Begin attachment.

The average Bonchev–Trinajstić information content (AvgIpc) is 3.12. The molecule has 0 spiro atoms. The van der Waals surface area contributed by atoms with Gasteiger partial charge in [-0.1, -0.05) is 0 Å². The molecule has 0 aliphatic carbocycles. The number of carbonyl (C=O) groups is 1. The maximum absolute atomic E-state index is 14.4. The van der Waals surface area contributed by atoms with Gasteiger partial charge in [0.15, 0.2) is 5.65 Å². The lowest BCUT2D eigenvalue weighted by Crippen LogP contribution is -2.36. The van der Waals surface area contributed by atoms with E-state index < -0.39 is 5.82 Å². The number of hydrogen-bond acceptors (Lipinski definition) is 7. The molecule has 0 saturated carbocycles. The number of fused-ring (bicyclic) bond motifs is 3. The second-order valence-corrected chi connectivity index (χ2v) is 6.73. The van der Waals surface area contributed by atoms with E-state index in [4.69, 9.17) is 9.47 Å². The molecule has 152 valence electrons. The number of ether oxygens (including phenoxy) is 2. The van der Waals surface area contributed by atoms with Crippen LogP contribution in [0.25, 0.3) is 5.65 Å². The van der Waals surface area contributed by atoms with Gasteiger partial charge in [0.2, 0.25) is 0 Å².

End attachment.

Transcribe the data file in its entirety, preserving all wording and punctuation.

The average Bonchev–Trinajstić information content (AvgIpc) is 3.12. The molecule has 0 spiro atoms. The van der Waals surface area contributed by atoms with Gasteiger partial charge in [-0.1, -0.05) is 0 Å². The molecule has 0 aliphatic carbocycles. The number of carbonyl (C=O) groups is 1. The maximum absolute atomic E-state index is 14.4. The van der Waals surface area contributed by atoms with Gasteiger partial charge in [0.15, 0.2) is 5.65 Å². The lowest BCUT2D eigenvalue weighted by Crippen LogP contribution is -2.36. The van der Waals surface area contributed by atoms with E-state index < -0.39 is 5.82 Å². The number of hydrogen-bond acceptors (Lipinski definition) is 7. The molecule has 0 saturated carbocycles. The number of fused-ring (bicyclic) bond motifs is 3. The second-order valence-corrected chi connectivity index (χ2v) is 6.73. The van der Waals surface area contributed by atoms with E-state index in [4.69, 9.17) is 9.47 Å². The molecule has 152 valence electrons. The number of ether oxygens (including phenoxy) is 2. The van der Waals surface area contributed by atoms with Crippen LogP contribution in [0.25, 0.3) is 5.65 Å². The van der Waals surface area contributed by atoms with Gasteiger partial charge in [0.2, 0.25) is 0 Å².